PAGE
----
Escherichia coli morphological changes and lipid A removal induced by reduced pressure nitrogen afterglow exposure.

Zerrouki H, Rizzati V, Bernis C, Nègre-Salvayre A, Sarrette JP, Cousty S - PLoS ONE (2015)

Flowing afterglow set up.
© Copyright Policy
Related In: Results  -  Collection

License
Show All Figures
getmorefigures.php?uid=PMC4383372&req=5

pone.0116083.g001: Flowing afterglow set up.
Mentions: The used afterglow set up is presented in Fig. 1. It is composed of a surfatron cavity excited by a Sairem GMP 03 KE/D microwave generator operating at 2.45 GHz and producing a discharge in a quartz tube of internal diameter 4 mm at a power PMW varying between 50 and 300 W. The N2 flow rate QN2 is controlled by SLA 5850S Brooks flow-meters in the range between 1.0 and 3.0 slpm while the gas pressure p in the 5 litre cylindrical Pyrex reactor can be tuned between 4 and 30 Torr by means of a throttle valve. The 4 mm i.d. discharge tube enlarges to 19 mm before a bent and is connected by a Teflon junction to a Pyrex tube of identical diameter (19 mm) before the entrance of a 5 litre reactor where samples can be exposed to the afterglow flow. The total distance d between the surfatron and the reactor is set to 56 cm.

Bottom Line: Previous studies have demonstrated that the late afterglow region of flowing post-discharges at reduced pressure (1-20 Torr) can be used for the sterilization of surfaces and of the reusable medical instrumentation.In the present paper, we show that the antibacterial activity of a pure nitrogen afterglow can essentially be attributed to the large concentrations of nitrogen atoms present in the treatment area and not to the UV radiation of the afterglow.The afterglow exposure also results in a reduction of the lipid A proinflammatory activity, assessed by the net decrease of the redox-sensitive NFκB transcription factor nuclear translocation in murine aortic endothelial cells stimulated with control vs afterglow-treated (pure and extracted) lipid A.

View Article: PubMed Central - PubMed

Affiliation: Université de Toulouse, UPS, INPT, LAPLACE (Laboratoire Plasma et Conversion d'Energie), Bât. 3R2, F-31062, Toulouse, France; CNRS, LAPLACE, F-31062 Toulouse, France.

ABSTRACT
Lipid A is a major hydrophobic component of lipopolysaccharides (endotoxin) present in the membrane of most Gram-negative bacteria, and the major responsible for the bioactivity and toxicity of the endotoxin. Previous studies have demonstrated that the late afterglow region of flowing post-discharges at reduced pressure (1-20 Torr) can be used for the sterilization of surfaces and of the reusable medical instrumentation. In the present paper, we show that the antibacterial activity of a pure nitrogen afterglow can essentially be attributed to the large concentrations of nitrogen atoms present in the treatment area and not to the UV radiation of the afterglow. In parallel, the time variation of the inactivation efficiency quantified by the log reduction of the initial Escherichia coli (E. coli) population is correlated with morphologic changes observed on the bacteria by scanning electron microscopy (SEM) for increasing afterglow exposure times. The effect of the afterglow exposure is also studied on pure lipid A and on lipid A extracted from exposed E. coli bacteria. We report that more than 60% of lipid A (pure or bacteria-extracted) are lost with the used operating conditions (nitrogen flow QN2 = 1 standard liter per minute (slpm), pressure p = 5 Torr, microwave injected power PMW = 200 W, exposure time: 40 minutes). The afterglow exposure also results in a reduction of the lipid A proinflammatory activity, assessed by the net decrease of the redox-sensitive NFκB transcription factor nuclear translocation in murine aortic endothelial cells stimulated with control vs afterglow-treated (pure and extracted) lipid A. Altogether these results point out the ability of reduced pressure nitrogen afterglows to neutralize the cytotoxic components in Gram-negative bacteria.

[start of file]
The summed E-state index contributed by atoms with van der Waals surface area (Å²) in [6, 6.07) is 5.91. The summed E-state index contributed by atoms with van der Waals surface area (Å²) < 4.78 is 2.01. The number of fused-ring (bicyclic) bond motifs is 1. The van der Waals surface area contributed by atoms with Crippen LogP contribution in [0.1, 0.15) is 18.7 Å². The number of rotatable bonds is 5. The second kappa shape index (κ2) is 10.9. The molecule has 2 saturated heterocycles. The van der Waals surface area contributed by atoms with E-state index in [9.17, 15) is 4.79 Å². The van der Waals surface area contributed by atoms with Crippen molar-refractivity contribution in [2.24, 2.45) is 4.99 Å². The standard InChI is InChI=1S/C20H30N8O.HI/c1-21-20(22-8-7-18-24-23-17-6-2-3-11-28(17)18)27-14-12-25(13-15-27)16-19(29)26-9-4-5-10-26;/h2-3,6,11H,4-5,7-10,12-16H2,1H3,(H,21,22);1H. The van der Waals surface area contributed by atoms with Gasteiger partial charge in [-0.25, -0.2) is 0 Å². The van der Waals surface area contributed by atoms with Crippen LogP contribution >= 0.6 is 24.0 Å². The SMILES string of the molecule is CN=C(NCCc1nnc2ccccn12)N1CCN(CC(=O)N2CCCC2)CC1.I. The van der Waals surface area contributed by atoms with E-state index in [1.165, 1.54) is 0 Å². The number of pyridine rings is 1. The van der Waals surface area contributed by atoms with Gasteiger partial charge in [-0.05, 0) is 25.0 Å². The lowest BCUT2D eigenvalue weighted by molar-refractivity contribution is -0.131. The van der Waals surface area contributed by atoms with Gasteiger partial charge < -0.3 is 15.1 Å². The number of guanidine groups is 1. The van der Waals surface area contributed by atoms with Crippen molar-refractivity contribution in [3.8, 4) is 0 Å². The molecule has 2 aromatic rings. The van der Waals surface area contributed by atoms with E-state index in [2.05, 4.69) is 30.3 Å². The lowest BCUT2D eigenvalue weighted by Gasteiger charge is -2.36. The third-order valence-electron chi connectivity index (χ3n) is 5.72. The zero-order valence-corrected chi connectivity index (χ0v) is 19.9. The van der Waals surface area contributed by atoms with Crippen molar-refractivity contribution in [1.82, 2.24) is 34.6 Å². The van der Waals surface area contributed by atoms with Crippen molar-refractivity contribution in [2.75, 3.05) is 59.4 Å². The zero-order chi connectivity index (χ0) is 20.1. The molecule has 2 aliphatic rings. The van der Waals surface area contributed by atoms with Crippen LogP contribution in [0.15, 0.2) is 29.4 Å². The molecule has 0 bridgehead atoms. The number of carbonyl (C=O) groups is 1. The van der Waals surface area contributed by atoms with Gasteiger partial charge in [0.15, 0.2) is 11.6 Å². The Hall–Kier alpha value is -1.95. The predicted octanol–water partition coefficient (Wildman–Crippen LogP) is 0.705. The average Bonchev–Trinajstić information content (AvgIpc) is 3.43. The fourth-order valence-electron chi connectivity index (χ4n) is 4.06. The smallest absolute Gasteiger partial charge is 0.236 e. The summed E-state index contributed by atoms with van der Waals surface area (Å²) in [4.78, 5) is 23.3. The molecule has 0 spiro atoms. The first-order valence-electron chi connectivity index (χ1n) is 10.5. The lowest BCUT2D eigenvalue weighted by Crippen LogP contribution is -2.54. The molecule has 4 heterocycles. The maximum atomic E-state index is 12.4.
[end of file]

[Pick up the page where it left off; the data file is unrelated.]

No MeSH data available.


Related in: MedlinePlus